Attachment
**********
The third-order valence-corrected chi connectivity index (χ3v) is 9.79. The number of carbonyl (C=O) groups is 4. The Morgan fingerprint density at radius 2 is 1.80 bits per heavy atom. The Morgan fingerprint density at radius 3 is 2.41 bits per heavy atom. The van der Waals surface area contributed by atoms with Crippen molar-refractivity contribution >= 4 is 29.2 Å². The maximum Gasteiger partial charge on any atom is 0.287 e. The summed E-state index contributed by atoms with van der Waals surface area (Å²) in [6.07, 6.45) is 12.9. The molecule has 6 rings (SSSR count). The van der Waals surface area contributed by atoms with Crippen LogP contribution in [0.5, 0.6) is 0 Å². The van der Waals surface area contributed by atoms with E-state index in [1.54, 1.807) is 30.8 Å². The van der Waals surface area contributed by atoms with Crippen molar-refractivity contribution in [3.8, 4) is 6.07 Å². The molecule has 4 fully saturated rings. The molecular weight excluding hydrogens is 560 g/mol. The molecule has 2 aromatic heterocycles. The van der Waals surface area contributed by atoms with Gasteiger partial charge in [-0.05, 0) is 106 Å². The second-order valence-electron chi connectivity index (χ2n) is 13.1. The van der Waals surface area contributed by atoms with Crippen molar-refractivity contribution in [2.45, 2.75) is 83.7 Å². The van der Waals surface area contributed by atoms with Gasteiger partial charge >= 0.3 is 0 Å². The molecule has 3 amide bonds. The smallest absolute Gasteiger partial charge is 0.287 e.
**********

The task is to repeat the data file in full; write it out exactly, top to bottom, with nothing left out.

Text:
The third-order valence-corrected chi connectivity index (χ3v) is 9.79. The number of carbonyl (C=O) groups is 4. The Morgan fingerprint density at radius 2 is 1.80 bits per heavy atom. The Morgan fingerprint density at radius 3 is 2.41 bits per heavy atom. The van der Waals surface area contributed by atoms with Crippen molar-refractivity contribution >= 4 is 29.2 Å². The maximum Gasteiger partial charge on any atom is 0.287 e. The summed E-state index contributed by atoms with van der Waals surface area (Å²) in [6.07, 6.45) is 12.9. The molecule has 6 rings (SSSR count). The van der Waals surface area contributed by atoms with Crippen LogP contribution in [0.5, 0.6) is 0 Å². The van der Waals surface area contributed by atoms with E-state index in [1.54, 1.807) is 30.8 Å². The van der Waals surface area contributed by atoms with Crippen molar-refractivity contribution in [3.8, 4) is 6.07 Å². The molecule has 4 fully saturated rings. The molecular weight excluding hydrogens is 560 g/mol. The molecule has 2 aromatic heterocycles. The van der Waals surface area contributed by atoms with Gasteiger partial charge in [-0.05, 0) is 106 Å². The second-order valence-electron chi connectivity index (χ2n) is 13.1. The van der Waals surface area contributed by atoms with Crippen molar-refractivity contribution in [2.45, 2.75) is 83.7 Å². The van der Waals surface area contributed by atoms with Gasteiger partial charge >= 0.3 is 0 Å². The molecule has 3 amide bonds. The smallest absolute Gasteiger partial charge is 0.287 e.